The News from Frederick, Maryland on June 2, 1970 · Page 1
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June 2, 1970

The News from Frederick, Maryland · Page 1

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Frederick, Maryland
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Tuesday, June 2, 1970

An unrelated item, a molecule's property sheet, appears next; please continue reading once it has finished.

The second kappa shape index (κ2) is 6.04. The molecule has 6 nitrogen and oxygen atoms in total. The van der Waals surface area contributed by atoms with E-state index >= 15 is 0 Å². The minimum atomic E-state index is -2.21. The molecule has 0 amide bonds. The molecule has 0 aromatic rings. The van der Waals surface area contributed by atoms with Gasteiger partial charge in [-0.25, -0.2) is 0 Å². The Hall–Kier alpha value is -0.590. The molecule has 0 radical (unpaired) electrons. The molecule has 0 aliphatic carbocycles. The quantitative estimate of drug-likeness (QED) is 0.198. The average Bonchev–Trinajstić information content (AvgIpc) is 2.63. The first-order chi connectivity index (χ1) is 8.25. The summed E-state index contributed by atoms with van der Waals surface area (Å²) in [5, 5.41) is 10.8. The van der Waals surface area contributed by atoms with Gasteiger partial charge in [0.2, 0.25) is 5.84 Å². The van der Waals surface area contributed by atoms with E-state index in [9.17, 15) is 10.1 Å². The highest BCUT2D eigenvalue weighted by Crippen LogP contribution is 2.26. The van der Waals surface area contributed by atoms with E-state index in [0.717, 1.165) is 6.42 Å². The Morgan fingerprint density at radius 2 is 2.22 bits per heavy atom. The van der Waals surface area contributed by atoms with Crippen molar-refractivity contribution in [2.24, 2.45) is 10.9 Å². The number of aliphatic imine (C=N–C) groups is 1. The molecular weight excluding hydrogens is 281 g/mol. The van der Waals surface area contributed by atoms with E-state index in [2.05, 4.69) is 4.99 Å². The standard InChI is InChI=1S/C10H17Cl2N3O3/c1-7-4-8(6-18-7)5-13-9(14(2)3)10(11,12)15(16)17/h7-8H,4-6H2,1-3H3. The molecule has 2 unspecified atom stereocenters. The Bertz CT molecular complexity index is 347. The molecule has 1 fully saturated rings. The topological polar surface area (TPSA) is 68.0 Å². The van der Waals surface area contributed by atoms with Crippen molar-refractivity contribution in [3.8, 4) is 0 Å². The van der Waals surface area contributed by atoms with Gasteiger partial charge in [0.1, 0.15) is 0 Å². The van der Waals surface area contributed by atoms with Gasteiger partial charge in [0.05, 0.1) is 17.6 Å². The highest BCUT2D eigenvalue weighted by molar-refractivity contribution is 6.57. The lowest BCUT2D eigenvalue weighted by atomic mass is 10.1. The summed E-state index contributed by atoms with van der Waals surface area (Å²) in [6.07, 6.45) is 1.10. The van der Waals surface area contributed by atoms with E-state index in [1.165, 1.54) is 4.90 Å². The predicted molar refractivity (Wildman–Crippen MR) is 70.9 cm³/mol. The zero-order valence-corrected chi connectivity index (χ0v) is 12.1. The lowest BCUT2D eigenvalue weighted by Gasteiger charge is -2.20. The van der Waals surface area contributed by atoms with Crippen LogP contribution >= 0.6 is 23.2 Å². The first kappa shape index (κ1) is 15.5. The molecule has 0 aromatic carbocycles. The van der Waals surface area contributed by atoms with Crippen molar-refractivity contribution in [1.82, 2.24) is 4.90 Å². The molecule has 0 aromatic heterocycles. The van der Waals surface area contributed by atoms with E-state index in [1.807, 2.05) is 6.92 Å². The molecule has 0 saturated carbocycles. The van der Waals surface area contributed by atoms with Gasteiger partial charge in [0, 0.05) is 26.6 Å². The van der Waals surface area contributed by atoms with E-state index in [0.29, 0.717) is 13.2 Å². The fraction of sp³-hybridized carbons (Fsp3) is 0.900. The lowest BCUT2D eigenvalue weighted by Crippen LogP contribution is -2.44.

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Weather Forecast Variable cloudiness, warm and humid, chance of a few thundershowers this afternoon, tonight and Wednesday. Highs today upper 70s to mid 80s, Low* in the 60s tonight. Wednesday highs upper 70s and low 80s. Brunswick Is County B'C Champion Page B 1 VOL. 87--NO. 194 Today FREDERICK, HD., TUESDAY, JUKE 2, 1970 two SECTIONS 18 PAGES FIRST SECTION WHOLE COPY 10e « ·Y CMUtlBft 42e FCTA Council Studies Budget No Hike In County Tax Rate By RANDY DODSON Staff Writer The executive council of the Frederick County Teachers* Association met Monday night to evaluate effects on teachers' demands of the tax-rate adopted by the county commissioners. FCTA negotiator Eugene Leyh said information was sent to teachers advising them that the exact amount of money available to the Board of Education remains uncertain, and that there is no solid information yet on which to base further FCTA action. Leyh said the executive council .will continue to meet regularly to evaluate the situation until the budget is finalized by the commissioners. That action must come before June 30. Leyh said teachers and the Board of Education hope the commissioners do not take that long to finalize the budget. "It places the Board of Education and tea- chers in an awkward position, with contracts to be signed and new teachers to be hired," he said. After the budget is finalized, either the board or FCTA can ask for re-negotiations, Leyh said. "We believe that all three parties want to do what is right," Leyh said, adding, "It's just a matter of getting the three parties together to come up with satisfactory solutions." Superintendent of Schools John Carnochan said Monday afternoon that he has not received any official word from the commissioners on further budget restorations reported in the press and to the FCTA. Carnochan said he has received notification of $125,000 restored since the commissioners released their initial cuts from the board budget. The total restored funds reportedly total more than $200,000. Power Line Reversal Sought In Petition A petition was filed Monday in Circuit Court asking for a reversal of a Maryland Public Service Commission's approval for a SOOkv power line to be constructed south of Urbana connecting the Doubs substation and the Conastone substation. The three-page petition was filed in behalf of the Frederick County Interveners by their attorney, Herbert D.Morrison,and seeks to set aside the April 29 ruling by the Public Service Commission (PSC). Eleven items are listed in the petition which asks thatthe court: (1. set this matter for a prompt hearing to accept new and additional evidence, (2. reverse and revoke the PSC order and (3. remand this matter back to the PSC to explore acceptance of alternate routes for the proposed power lines from Frederick County to Harford County. A brief summary shows that the Frederick County Interveners feel the PSC ruling was: (1. a violation of the rights of property owners in the county by not notifying them of the unilateral changes made in the proposed line. (2. the PSC exceeded its authority in unilaterally amending the route without prior notice to parties involved. (3. the PSC exceeded its authority in allowing the power companies (the Baltimore Gas and Electric Co. and the Potomac Edison Co. to pur chase land prior to any approval of this route, (4. the PSC wr9ngfuUy restrict? ed the testimony by not allowing various witnesses to testify of possible conflicts of interest on the Frederick County Planning Commission which "would have a direct effect upon the (PSC) Commission's duty to judge the effect of such conflicts upon the recommendations of local 'governing bodies' to be considered by the (PSC) Commission." (5. the PSC misinterpreted solWe facts and testimony as presentea toit. (6. the PSC did not consider the environmental, ecological aesthetica elements of the case. (7. the PSC allowed the line to pass within 500-feet of the site for a seismological study. (8. the PSC accepted the general testimony of the power companies witnesses on property values and disregarded the testimony of local witnesses on the difference in cost of a proposed ine south of Urbana as compared to north of Urbana. (9. The PSC decision is in violation of recent court decisions regarding consideration of reasonable alternative routes. (10. No testimony was presented on economics, aesthetics and possible damages to the scientific site on the Little property (11. The PSC decision was supported by a mass of general unsubstantiated claims and half- truths.*' Showers Expected To Cool Hot Air The mercury is expected to climb into the middle 80s again today as the weather remains hot and humid. Cooler air masses will move into the Frederick area on Thursday, but until then the outlook on the weather scene is for above 80 degree temperatures. Thundershowers are expected to cool things off this afternoon and tonight The probability of precipitation today is 30 per cent, increasing tonight to 40 per cent and rising on Wednesday to 60 per cent; More showers and thunderstorm activity is expected Wednesday though the mercury will rise into the 80s. Thursday will be cooler with showers continuing. The high temperature Monday was 84 degrees. The overnight low was 54 degrees and no precipitation was recorded locally. Stock Market NEW YORK (AP) - Stock prices edged ahead broadly in active trading early today. By 10:30 a.m, the Dow Jones average of 30 industrials had advanced 1.65 points to 712.01. The New York Stock Exchange tape ran two minutes late shortly after the session's start By MARGARET fflNDMAN Staff Writer The county commissioners held the tax rate for Frederick County at the same figure as currently set, but now they have other problems. They still face the prospect of finalizing a budget for fiscal 1971. The tax rate was set, by majority action, at $2.54 per $100 assessed valuation, the same figure as for fiscal 1970. The previous year the tax levy hadjump- ed 24 cents. According to Commissioner Charles Collins, there is currently a $21,095 deficit in the budget. Balance must be achieved by either cutting appropriations or finding additional revenues. "There's no politics in this at all," Collins said. Commissioner Wallace Hufr- ton, opposing the adoption of the current property tax rate, commented, "I don't see how a tax rate can be adopted when you don't even have a budget." Button argued that some problems could be met with only a modest tax rate increase. Allocations in the operating budget to date, including "the Board of Education and Frederick Community College, total in excess of $17.8 million. A detailed breakdown was not given Monday but it is expected that no major changes in the proposed budgets for FCC of $1,2 million and for the county of more than $1 million have been made. Since the announcement of the final budget proposal last week, more than $125,000 has been added to the Board of Education operating budget, for a tentative total of $15.6 million. Discussion of the school board budget and possible restoration of some funds in response to requests made last week by local teachers, occupied the commissioners' afternoon session prior to actioft on the tax rate. No definite action was taken on suggestions by Hutton that $77,500 be restored to instructional salaries so that all currently employed teachers and aides could be funded and that $32,600 be restored for funding of eighteen 12-month employees, not including teachers, currently employed in that program. Horman suggested that rather than full funding of the aides, which would require a tax hike, partial funding be given by taking approximately half of thfe money allocated for the life insurance for teachers to hire more aides. He pointed out that the insurance was not high on the priority list submitted by the teachers while funding of aides ranked near the top. Collins commented that he would be opposed to any additions unless funds could be taken from another partof the Board of Education budget. Woi.» on the budget is expected to continue this week though the commissioners are not bound to complete this work until June 30. Collins last week stated that he would not favor setting a tax rate prior to finalizing the budget, but pointed out that this practice is followed in many counties. 2 Cosmonauts In Earth Orbit MOSCOW (AP) - The first manned Soviet space flight in eight months put two cosmonauts in orbit Monday night, but there was no indication any "firsts** were planned. The launch at 10:09 p.m. Moscow time-- 3:09 p.m. EDT- was hailed by the Soviet radio and television as "another glorious step in space exploration." The mission was "an extensive program of scientific and technical research," "the Soviet news agency Tass said. Tass said the Soyuz 9 crew, men, in their first seven hours aloft, "adapted themselves well to the conditions of weightlessness and are carrying out the flight program." But the program was not spelled out in any detail. The Soviet news agency said the two cosmonauts began an eight-hour rest period at 6 a.m. Moscow time--11 p.m. EDT Monday-- after completing their fifth orbit. The report said the orbit ranged between 129 and 137 miles above the earth. Soyuz 9 is commanded by veteran Soviet cosmonaut Col. Andrian Nikolayev, 40, who participated in the world's first group space flight in 1962 as the pilot of Vostok 3. He is married to the Soviet Union's only woman cosmonaut, Valentina Nikolayeva- Tereshkova. They have a 6- irear-old daughter. Nikolayev has not made any space flights for the past eight ears, but has been training other cosmonauts. Witt him in Soyuz 9 is 34- ear-old Vitaly Sevastianov, former aircraft designer making his first space flight. , There was speculation that the space shot was intended as prestige booster, timed to coincide with a space conference being held in Leningrad and the visit of American astronaut Neil A. Armstrong, who has been attending the conference. The Soviet Union, after it's in- tial lead in the space race, has een outpaced by the United States for the past five years. The last major Soviet space triumph was Alexei Leonov's pioneering space walk in 1965. Shipley Seeks New Orphans Court Term G. Raymond Shipley today announced he is seeking re-election to a second term as a judge of the Frederick County Orphans Court Shipley, a Democrat, a native of Frederick County, was born in Frederick City and is a graduate of Boys High School, class of 1918. He also studied at the Sales Analysis Institute in New York. He was named chairman of the Housing Authority of Frederick in 1961, having been a member of the Commissioners of Authority since 1938. Shipley has been active in numerous community projects. He is a veteran of both world wars, having studied with the Army Training Corps during World War I and serving with local Company "A" of meMary- (Continued On Page A-5) G. Raymond Shipley CREW OF SOYUZ NINE - The Soviet Union launched its first manned spacecraft in eight months Monday. Official newscasts identified the two-man crew of the Soyuz 9 spacecraft as Col. Andrian Nikolayev, commander, and Vitaly Sevastianov, right, flight engineer. Photos from official Soviet news agency, Tass. (AP Wirephoto by cable from Moscow) Air Strikes Over Cambodia May Follow Troop Pullout Blood Unit Plans Two More Visits Only two more visits to Frederick remain on the schedule of the Red Cross Bloodmobile. They are Tuesday, June 9 from 10 a,m. until 3:30 p.m. and Wednesday, June 17, from 11 a.nv until 4:30 p.m. Both visits will be at the Evangelical Lutheran Church, East Church Street Participating groups still have time to achieve their 20 per cent goal before July 1. The Red Cross is a member agency of the United Givers Fund. The Red Cross Bloodmobile collected 128 pints of blood on its visit to Frederick last Thursday at the Evangelical Lutheran Church. There were 143 persons appearing to make a donation, 14 of them were deferred for medical reasons and one person was unsuccessful, making 128 pints credited to Frederick County's annual quota of 3,600 pints. Credits for group blood banks were given to the following: American Association of University Women, 6; Post 282, American Legion, Woodsboro, 7; (Continued On Page A-5) Barbara Fritchie's Home Featured In Celebration By MONICA MAIN Staff Writer The home of the famed Barbara Frifchie, whose legend is a tangled tale of fact and fantasy, will be among the highlights of the tour offered during the Bell and History-225th city anniversary celebration to be held next week. Barbara Fritchie is one of Frederick's contributions to the long list of heroes and heroines of American history. The famed heroine of John Greenleaf Whittier's poem is noted for the loyalty she displayed in the face of danger. The legend of Barbara Fritchie began on a dry, dusty afternoon, Sept. 10, 1862, when confederate soldiers under Gen. Stonewall Jackson were marching by her house in Frederick. The troops were marching down Bents Road (street) when they saw a small Union flag hanging from the window of a cottage. Living in the cottage was the 96-year-old widow of a glove maker, Barbara Fritchie, a women noted by her neighbors for her devoted patriotism and "sharp tongue." Barbara was immortalized in Whittier's poem, which started in part: "Shoot if you must this old gray head, But spare your country's flag," she said. Most of her neighbors had shuttered their windows and tried generally to become as unobtrusive as possible. But Barbara who lay sick (Continued On Page A-5) OLD GLORY ON EXHIBIT--Among the historical preservations to be exhibited at Barbara Fritchie's home and museum during the celebration of the city's 225th anniversary and Bell and History Days, June 8-14, will be the flag she waved from the sill of her upstairs bedroom in defiance of Stonewall Jackson's troops who marched through Frederick. Jefferson, Lewistown Rezoning Cases Heard WASHINGTON (AP) - The White House has raised the possibility B52 bombers might be used in Cambodia after June 30 if such missions are felt necessary to protect American troops in South Vietnam. But, officials have ruled out any tactical air support for the South Vietnamese in Cambodia after that deadline for the withdrawal of American troops. This word came as President tfixon worked on a Cambodian progress report to be carried on lationwide television and radio Wednesday at 9 p.m. EDT. Presidential press secretary tonald L. Ziegler told reporters n San Clemente, Calif., Monday all U.S. troops, as well as logistical and air support for the outh Vietnamese would be withdrawn from Cambodia June 30 as President Nixon had said earlier. But Ziegler emphasized that 'U.S. air action would be in re- ation to the security of the U.S. 'orces in South Vietnam" and he did not rule out the use of the strategic bombers in this role. It was not known whether President Nixon would get into he question of air support or protective bombing in the Wednesday speech. White House aides have said the 15-minute address will relate to accomplishments in the month-old Cambodian campaign and will not produce any dramatic announcements or new decisions. Nixon returned Monday night from a four-day Memorial Day holiday in California, working on his Cambodian speech aboard Air Force One on the cross-country trip. He planned to put in more time on it today after morning welcoming ceremonies and a meeting with visiting Venezuelan President Rafael C alder a. The President will make the speech in prime broadcast time to present what he says are encouraging reports from military commanders on progress in Cambodia and Vietnam. The speech also comes within a few hours of when the Senate takes its first important test vote on proposals to curb Nixon's powers to use U.S. troops in Indochina. Senate Democrats and Republicans predict, however, Nixon's talk will not cut into the expect- ed support for the Cooper- Church amendment to bar funds or Cambodian military operations after June 30. As the President worked on his speech, a new move was started in the House, led by Rep. Charles A Vanik, D-Ohio, :o limit military Southeast Asia by curb on Nixon's proposals to increase 'the debt limit from the present $377 to $395 billion. spending in attaching a The County Commissioners this morning heard two re-zoning requests filed by Frederick Business Properties, both of which received negative recommendations from the Planning and Zoning Commission at previous hearings. The commissioners deferred decisions on both cases pending further discussion. Attorneys Richard E. Zimmerman and David Auldridge, representing the applicants, presented the requests to rezone three ad joining par eels of land in Jefferson to allow construction of a service station and motel and to change the designation of a property near Lewistown to allow construction of a service station and neighboring shopping area. The three lots at Jefferson, totalling 2.37 acres, are located at the northeast quadrant of Lander Road and U.S. 340, the site of the old Jefferson elementary school. The application requests change from R2 residential to R3 high density and B2 commercial. Opposition to the request was registered by two Jefferson landowners and a petition signed by 87 Jefferson residents opposing the B2 designation was submitted. The argument of the petition was that the road is currently a safety hazard and a service station would add to an already bad situation. The property in question joins a fire station and Ruritan Club. Zimmerman stated that improvements to the road allowing ac- ess to the fire station would bfe granted and listed other benefits tie applicants would offer the Ruritan Club. The Ruritans opposed a previous similar appli- ation on the property but voted to remain neutral in the pending case. The previous request made in 1969 was denied by the Planning and Zoning Commission and the county commissioners. The 9.27 acre tract located at the northeast quadrant of Leamerman and Fish Hatchery Roads off U.S. 15 is currently zoned Al agricultural and Rl residential. The request asks change to B3 commercial. The Planning and Zoning Commission decision to deny the request was based on the contention that such a change would not be in the best interest of the transportation of the county. The 1959 land use plan calls for residential development in the area* access to U.S. 15 denied by the State Roads Commission, and there are presently 16 commercial parcels along U.S.. Inmost of which have not been developed, according to the planners. Zimmerman argues that the applicants have a present use and should not be penalized because of other rezonlngs. He stated that the location is the safest Intersection along me highway and contended that the area could be developed to serve Lewistown as a neighborhood convenience area. The county commissioners promised prompt action on both cases. North Viet Troops Overrun South Viet Artillery Base SAIGON (.AP) - North Vietnamese troops overran part of a South Vietnamese mountaintop artillery base today, inflicting one of the heaviest casualty tolls suffered by the Saigon government's forces in such an attack. Field reports said at least 46 South Vietnamese troops had been killed, 84 were wounded and 15 others were missing. There also were some casualties among American and Australian advisers at the outpost in the northwest corner of South Vietnam, the reports said. At least 57 North Vietnamese were reported killed in the fighting, which began before dawn. At midafternoon enemy forces were still holding part of the firebase. The outoost is a former U.S. Marine base named Tun Tavern, after the Philadelphia inn where the Marine Corps was founded in 1775. The enemy force, believed to be from the 66th North Vietnamese Regiment, hit the base with small arms, rocket grenades and satchel charges. The attackers broke through the perimeter and captured some of the bunkers on the east side of the base, then used them to fire on the defenders in other parts of the camp. v Although allied operations in Cambodia have curtailed enemy attacks in the southern part of South Vietnam, there have been a series of fierce North Vietnamese attacks recently against bases in the northernmost provinces, where South Vietnamese forces have taken over the ma- jor burden of combat. Two South Vietnamese battalions have been operating in the Da Krong valley since mid-April in efforts to clean out North Vietnamese base and supply areas built up since the last major allied operation mere, the highly successful Operation Dewey Canyon in early 1969. There has been considerable fighting in the valley, but it has been largely unreported by the government in Saigon. One of the two battalions was occupying Tun Tavern as a night bivouac position when the* base was attacked. The South Vietnamese casualties were the worst reported in any attack on a government force since late March, when 67 were killed and 115 wounded at Firebase Schroeder in the Mekong Delta. Myers Honored On Golden Anniversary In Bank Business Fire Log Fire calls reported during the 24-hour period ending at 10 a»m. CITY 663-4400 None. COUNTY 662-6333 RT. 40, 11:26 a.m., auto fire, Independents responded. Ambulance calls: Emergency - 3 Routine-0 Arthur V. Myers, a prominent native of Frederick, has been honored upon achieving his golden anniversary of banking service with the Frederick County National Bank. A testimonial dinner was held recently at the Red Horse Steak House and present were his wife, the former Miss Anna Margaret Diffendal, their three children and their spouses - Mrs. Henry V. Chase and Dr. Chase, a Frederick physician; Mrs. Thomas C. Lee and Or. Lee, a surgeon at Georgetown Hospital, Bethesda; their son, Arthur V. Myers Jr., a vice president of Federal Reserve Bank of Richmond, and Mrs. Myers. Also present were members of the Board of Directors of the Frederick County National Bank and their wives, officers and personnel and their spouses, Myers, the son of the late Mr. Arthur V. Myers and Mrs. Thomas F. Myers, has devoted his entire career to banking. Born and reared on the family farm, immediately southwest of Frederick, he attended local public schools and graduated from the Boys High School, class of 1920. Immediately upon graduation he accepted a position with the Riggs National Bank in Washington, t. C., but shortly thereafter returned to Frederick to accept an appointment with the Frederick County National Bank on Oct. 15,1920. In January, 1923* he was elect* ed bookkeeper and in January. 1925, he was named teller. Myers* advancement to important posts was steady. On Jan. 13* 1931, he wat elected asairtant cashier; on Feb. 13, 1*H he was chosen vie* president; on (Continued On Fife A-Q 4 1EWSP4PERS 1EWSP4PERS